Stephanie Joukoff, Intel’s director of Olympics marketing, said that the brand won’t take a stance on any issues outside of sports because “our platform is about delivering amazing experiences through Intel technology, and helping fans experience the games like never before.”

Intel, a long-term technology partner through the 2024 Olympics, is instead looking to offer a glimpse of the future for the games through “Experience the Moment,” which is highlighted by 30 live and on-demand virtual reality experiences. The brand is also looking to flex its marketing muscles in esports, drones and 5G, while further engaging B2B prospects and customers.

“Our primary goal is to accelerate the adoption of leading technologies through this amazing global platform and ultimately, drive growth to our business,” said Joukoff.

Intel’s partnership is rooted in the idea that technology can transform the Olympics experience for fans and athletes alike. Joukoff said this is a unique opportunity that extends beyond a traditional sponsorship and allows Intel to integrate it’s tech into the games.

“Success for us is bringing new, amazing experiences enabled by Intel technology to the games, which will drive growth for Intel,” Joukoff said. “This is our first Olympics sponsorship, so we will be using this opportunity to test and learn for the next few games.”

A Message For The Non-Sponsors

Once the Olympics get underway and competition reaches its crescendo, brands and social media managers alike may get patriotic and be tempted to offer congratulatory salutations to athletes, perhaps even joining in on an official hashtag or two in celebratory revelry.

However, unless your brand has a thing for lawsuits, marketers from small, medium and large companies should think twice before wishing to provide social media commentary. In fact, they should stay away from anything that suggests authorization, sponsorship or an official connection to the Olympics altogether, according to Fara Sunderji, a partner at international law firm Dorsey & Whitney who advises brands in the development marketing of campaigns.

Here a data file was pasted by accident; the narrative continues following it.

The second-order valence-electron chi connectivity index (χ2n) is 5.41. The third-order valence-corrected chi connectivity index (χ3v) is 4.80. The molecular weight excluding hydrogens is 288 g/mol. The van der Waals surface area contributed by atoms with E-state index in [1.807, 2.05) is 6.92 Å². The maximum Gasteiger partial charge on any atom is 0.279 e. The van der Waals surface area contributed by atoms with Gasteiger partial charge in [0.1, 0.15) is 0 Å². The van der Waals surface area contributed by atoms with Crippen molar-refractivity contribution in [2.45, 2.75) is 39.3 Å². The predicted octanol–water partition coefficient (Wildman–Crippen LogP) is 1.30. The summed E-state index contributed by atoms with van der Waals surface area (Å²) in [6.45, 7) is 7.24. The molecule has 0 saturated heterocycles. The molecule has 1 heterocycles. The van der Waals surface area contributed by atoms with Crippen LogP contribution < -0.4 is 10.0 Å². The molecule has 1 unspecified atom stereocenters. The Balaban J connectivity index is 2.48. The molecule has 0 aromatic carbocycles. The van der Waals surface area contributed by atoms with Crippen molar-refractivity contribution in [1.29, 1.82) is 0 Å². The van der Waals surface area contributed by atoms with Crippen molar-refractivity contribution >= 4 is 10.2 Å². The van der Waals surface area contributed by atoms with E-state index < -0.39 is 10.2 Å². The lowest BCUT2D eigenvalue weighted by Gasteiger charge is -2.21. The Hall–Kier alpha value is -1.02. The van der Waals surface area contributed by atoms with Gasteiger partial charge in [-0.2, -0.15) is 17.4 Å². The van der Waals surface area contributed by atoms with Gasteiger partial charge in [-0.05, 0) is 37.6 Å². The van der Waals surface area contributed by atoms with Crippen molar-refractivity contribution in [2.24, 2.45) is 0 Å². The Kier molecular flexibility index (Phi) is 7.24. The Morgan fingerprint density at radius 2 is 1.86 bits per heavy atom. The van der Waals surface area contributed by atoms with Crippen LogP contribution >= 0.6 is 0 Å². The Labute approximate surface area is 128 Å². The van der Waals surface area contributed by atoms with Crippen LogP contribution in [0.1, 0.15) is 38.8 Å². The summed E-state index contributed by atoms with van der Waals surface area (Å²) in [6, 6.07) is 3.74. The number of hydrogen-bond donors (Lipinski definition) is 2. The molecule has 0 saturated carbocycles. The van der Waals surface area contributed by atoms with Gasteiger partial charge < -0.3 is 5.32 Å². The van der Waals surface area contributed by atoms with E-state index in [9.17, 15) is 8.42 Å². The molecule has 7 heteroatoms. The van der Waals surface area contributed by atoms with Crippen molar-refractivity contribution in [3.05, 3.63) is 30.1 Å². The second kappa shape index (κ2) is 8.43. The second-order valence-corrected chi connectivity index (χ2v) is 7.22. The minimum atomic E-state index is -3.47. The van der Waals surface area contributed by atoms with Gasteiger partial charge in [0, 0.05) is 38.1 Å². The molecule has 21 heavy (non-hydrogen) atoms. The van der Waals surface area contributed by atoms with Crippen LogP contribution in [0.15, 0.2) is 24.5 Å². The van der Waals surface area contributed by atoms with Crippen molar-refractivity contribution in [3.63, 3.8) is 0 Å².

Similar to how the NFL protects its trademark for the Super Bowl that forces brands to generically refer to it as the “Big Game,” the International Olympics Committee (IOC) and the United States Olympic Committee (USOC) are enforcing “Rule 40” in order to protect the value it brings to the official sponsors that sign steep checks. This includes prohibiting unofficial sponsors from using the Olympic rings, the official logo, the official mascot or hashtags incorporating trademarked terms in connection with commercial promotions.

“Excluding the official sponsors and the brands that got Rule 40 waivers, the best guidance is to be careful,” said Sunderji. “You can’t directly or indirectly associate your brand with the Olympics. At the same time, you can take advantage of it. It just requires creativity, like stars-and-stripes imagery conjuring the ‘home’ team or imagery of selective sports that are popular. It depends on the excitement, and where your brand fits in.”

“Excluding the official sponsors and the brands that got Rule 40 waivers, the best guidance is to be careful. You can’t directly or indirectly associate your brand with the Olympics. At the same time, you can take advantage of it. It just requires creativity”—Fara Sunderji, a partner at international law firm Dorsey & Whitney

Sunderji said unauthorized brands cannot use #TeamUSA, #Olympics #GoForTheGold #PYEONGCHANG 2018 or any other USOC branded hashtags. Both committees have pages of guidelines and rules to sift through that outline the policy, she said, which trickles all the way down to athletes, who cannot share videos on their personal social channels showing the “field of play.”

One brand that has already carried the creative torch and carefully stepped around policies is Planet Fitness. The gym franchise operates a location near Olympia, Washington, and it released a social media video that promotes the business and depicts real “Olympians” from the state capital.

A brand like Ralph Lauren, which secured a deal with the USOC to introduce a wearable heat concept integrating fashion and apparel innovation, is not dealt the same hand as other unofficial sponsors. The same goes for The North Face, which has a deal in place as an official competition uniform partner for the US Ski, Freeski and Snowboard teams under the marketing mantra “Never Stop Exploring.”

“Social media posts are a form of advertising,” said Sunderji. “If you have a branded social account, more likely than not [the posts] are considered advertising. What you can say and do on that account is much different than what individuals can from their personal accounts, so be creative, and careful.”

The Lines Between B2C, B2B Sponsors Begin To Blur 

One of the trends that Fort and his cohorts at Coca-Cola, an Olympics sponsor since 1928, are particularly monitoring this year is the shift between Olympics partners who are promoting to consumers, and the ones of which are B2B sponsors.

Sponsors like the Alibaba Group, Intel, Bridgestone, Panasonic, Samsung and The Dow Chemical Company all operate in B2B capacities.